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Levels of Co-Occurring Disorders Treatment: Where is Your Program?

Mark Sanders, LCSW, CADC


Mental illness and substance use disorders co-occur at the rate of 50 to 70%. Therefore, to be effective, it is essential to address both disorders in treatment (Atkins, 2021). To increase effectiveness, programs can analyze their current level in addressing co-occurring disorders and plan for programmatic improvements. Below is a description of four levels of co-occurring disorders treatment. Take a moment to evaluate your program's current level of effectiveness in working with clients with co-occurring disorders.

Level One

Single diagnosis focus. Our program primarily focuses on treating substance use disorders or mental illness.

Level Two

Co-occurring disorders capable. We have had some training in co-occurring disorders treatment. One or two of our staff has worked in both fields.

Level Three

Co-occurring disorders competent. All of our staff have been trained in integrated co-occurring disorders treatment. We have demonstrated the capacity to treat co-occurring disorders effectively. Our program effectively utilizes peers as a part of our approach to treatment and recovery. We use evidence-based approaches to co-occurring disorders treatment and recovery.

Level Four

Complexity proficient. In addition to addressing co-occurring disorders effectively, our program also has proficiency in addressing other co-occurring conditions/complexities common among clients with co-occurring disorders, including homelessness, HIV, diabetes and other medical complications, nicotine dependence, cognitive impairments, and disabilities.

Next Steps

Evaluating your program’s current ability to address co-occurring disorders can occur individually or in a staff meeting. To improve services for clients with co-occurring disorders, you can address the following questions.

  • Using the criteria above, what is our current level of effectiveness in addressing co-occurring disorders?
  • What are our plans to move to the next level of effectiveness in addressing co-occurring disorders? What new information will we need? What training will we need? What new skills will we need? Who can help us reach the next level?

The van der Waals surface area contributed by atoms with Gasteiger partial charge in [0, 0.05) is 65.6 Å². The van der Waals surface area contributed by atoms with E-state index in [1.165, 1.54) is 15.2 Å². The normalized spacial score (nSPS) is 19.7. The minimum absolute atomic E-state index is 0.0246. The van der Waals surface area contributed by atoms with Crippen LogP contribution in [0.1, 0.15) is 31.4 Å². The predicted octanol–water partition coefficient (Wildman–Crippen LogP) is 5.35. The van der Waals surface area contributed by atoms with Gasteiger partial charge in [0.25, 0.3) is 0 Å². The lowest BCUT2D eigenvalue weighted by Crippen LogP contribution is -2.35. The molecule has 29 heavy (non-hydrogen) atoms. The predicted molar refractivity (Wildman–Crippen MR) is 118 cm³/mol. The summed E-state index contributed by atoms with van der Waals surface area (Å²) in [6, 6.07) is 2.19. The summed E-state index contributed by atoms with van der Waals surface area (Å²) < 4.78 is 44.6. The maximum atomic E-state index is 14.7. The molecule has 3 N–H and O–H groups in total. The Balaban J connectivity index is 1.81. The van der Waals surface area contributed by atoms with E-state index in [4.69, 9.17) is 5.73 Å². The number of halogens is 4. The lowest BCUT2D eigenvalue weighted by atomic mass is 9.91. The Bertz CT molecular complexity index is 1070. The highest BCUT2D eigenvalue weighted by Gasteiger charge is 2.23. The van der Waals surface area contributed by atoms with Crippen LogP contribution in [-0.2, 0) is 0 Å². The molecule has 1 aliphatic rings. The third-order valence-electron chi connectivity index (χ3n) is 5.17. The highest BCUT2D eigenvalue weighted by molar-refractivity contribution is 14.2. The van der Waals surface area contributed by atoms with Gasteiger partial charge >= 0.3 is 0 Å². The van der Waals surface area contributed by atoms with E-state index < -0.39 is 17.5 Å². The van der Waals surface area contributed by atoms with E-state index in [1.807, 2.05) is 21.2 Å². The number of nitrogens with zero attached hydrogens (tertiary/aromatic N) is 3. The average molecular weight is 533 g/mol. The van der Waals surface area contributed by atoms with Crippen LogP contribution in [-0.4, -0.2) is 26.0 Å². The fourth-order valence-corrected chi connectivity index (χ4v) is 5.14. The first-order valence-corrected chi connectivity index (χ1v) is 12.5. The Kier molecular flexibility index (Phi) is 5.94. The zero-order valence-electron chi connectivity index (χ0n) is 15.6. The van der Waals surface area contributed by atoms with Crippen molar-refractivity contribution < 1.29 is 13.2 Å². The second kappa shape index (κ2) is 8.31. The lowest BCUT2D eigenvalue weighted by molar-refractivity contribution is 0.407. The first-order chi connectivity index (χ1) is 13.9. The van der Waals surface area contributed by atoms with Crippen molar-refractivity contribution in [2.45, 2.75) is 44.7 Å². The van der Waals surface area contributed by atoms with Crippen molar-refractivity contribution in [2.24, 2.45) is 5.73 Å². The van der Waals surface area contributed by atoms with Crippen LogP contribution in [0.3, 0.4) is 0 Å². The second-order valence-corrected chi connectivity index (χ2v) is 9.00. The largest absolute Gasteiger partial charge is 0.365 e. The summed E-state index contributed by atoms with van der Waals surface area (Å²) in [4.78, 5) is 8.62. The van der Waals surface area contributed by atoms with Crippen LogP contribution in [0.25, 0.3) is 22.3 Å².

Substance use disorders and mental health treatment have operated in separate silos for years. However, as programs improve their effectiveness in addressing co-occurring disorders, clients will achieve greater outcomes, and fewer will slip through the cracks.

Learn more about co-occurring disorders:

The ATTC and MHTTC Networks offer an array of training resources on co-occurring disorders. An example is the five-part webinar series on integrated care:

Webinar 1: Defining and Assessing Integrated Behavioral Health Capacity
Webinar 2: Organizational Structure and Service Environment
Webinar 3: Staffing and Training
Webinar 4: Intake, Screening and Assessment
Webinar 5: Integrated Treatment Planning, Service Provision, and Continuity of Care

SAMHSA also offers many resources on co-occurring disorders, including the TIP 42: Substance Use Treatment for Persons with Co-Occurring Disorders.


Atkins, C. Co-Occurring Disorders. (2021). Pesi Publishing, INC. Eau Claire, WI.

About the Author: 

Mark Sanders, LCSW, CADC, is the Illinois State Program Manager for the Great Lakes ATTC, MHTTC, and PTTC. Mark has more than 30 years of experience as a counselor, trainer, international speaker, and author. He is also the founder of the Online Museum of African American Addictions, Treatment, and Recovery. Mark has received numerous awards, including the 2021 NAADAC Enlightenment Award for his career contributions to NAADAC and the field.